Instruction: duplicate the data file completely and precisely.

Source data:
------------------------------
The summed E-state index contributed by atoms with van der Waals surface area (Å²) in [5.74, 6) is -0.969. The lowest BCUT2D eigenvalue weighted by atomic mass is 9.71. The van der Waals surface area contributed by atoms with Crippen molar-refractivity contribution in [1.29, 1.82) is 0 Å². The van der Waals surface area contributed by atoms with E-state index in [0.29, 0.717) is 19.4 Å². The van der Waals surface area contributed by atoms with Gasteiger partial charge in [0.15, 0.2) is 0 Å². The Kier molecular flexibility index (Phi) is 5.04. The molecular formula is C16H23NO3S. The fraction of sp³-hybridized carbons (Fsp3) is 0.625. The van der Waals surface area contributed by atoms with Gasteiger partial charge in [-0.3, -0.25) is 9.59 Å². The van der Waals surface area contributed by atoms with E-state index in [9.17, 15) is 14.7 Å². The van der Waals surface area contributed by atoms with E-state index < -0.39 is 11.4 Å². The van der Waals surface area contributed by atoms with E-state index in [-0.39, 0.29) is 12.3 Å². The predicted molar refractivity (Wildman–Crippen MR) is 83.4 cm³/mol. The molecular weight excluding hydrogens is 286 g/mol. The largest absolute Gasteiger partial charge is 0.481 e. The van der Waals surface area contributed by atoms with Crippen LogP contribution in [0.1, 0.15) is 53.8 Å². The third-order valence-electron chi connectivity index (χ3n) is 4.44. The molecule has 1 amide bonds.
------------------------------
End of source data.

The summed E-state index contributed by atoms with van der Waals surface area (Å²) in [5.74, 6) is -0.969. The lowest BCUT2D eigenvalue weighted by atomic mass is 9.71. The van der Waals surface area contributed by atoms with Crippen molar-refractivity contribution in [1.29, 1.82) is 0 Å². The van der Waals surface area contributed by atoms with E-state index in [0.29, 0.717) is 19.4 Å². The van der Waals surface area contributed by atoms with Gasteiger partial charge in [0.15, 0.2) is 0 Å². The Kier molecular flexibility index (Phi) is 5.04. The molecular formula is C16H23NO3S. The fraction of sp³-hybridized carbons (Fsp3) is 0.625. The van der Waals surface area contributed by atoms with Gasteiger partial charge in [-0.3, -0.25) is 9.59 Å². The van der Waals surface area contributed by atoms with E-state index in [9.17, 15) is 14.7 Å². The van der Waals surface area contributed by atoms with E-state index < -0.39 is 11.4 Å². The van der Waals surface area contributed by atoms with E-state index in [-0.39, 0.29) is 12.3 Å². The predicted molar refractivity (Wildman–Crippen MR) is 83.4 cm³/mol. The molecular weight excluding hydrogens is 286 g/mol. The largest absolute Gasteiger partial charge is 0.481 e. The van der Waals surface area contributed by atoms with Crippen LogP contribution in [0.1, 0.15) is 53.8 Å². The third-order valence-electron chi connectivity index (χ3n) is 4.44. The molecule has 1 amide bonds.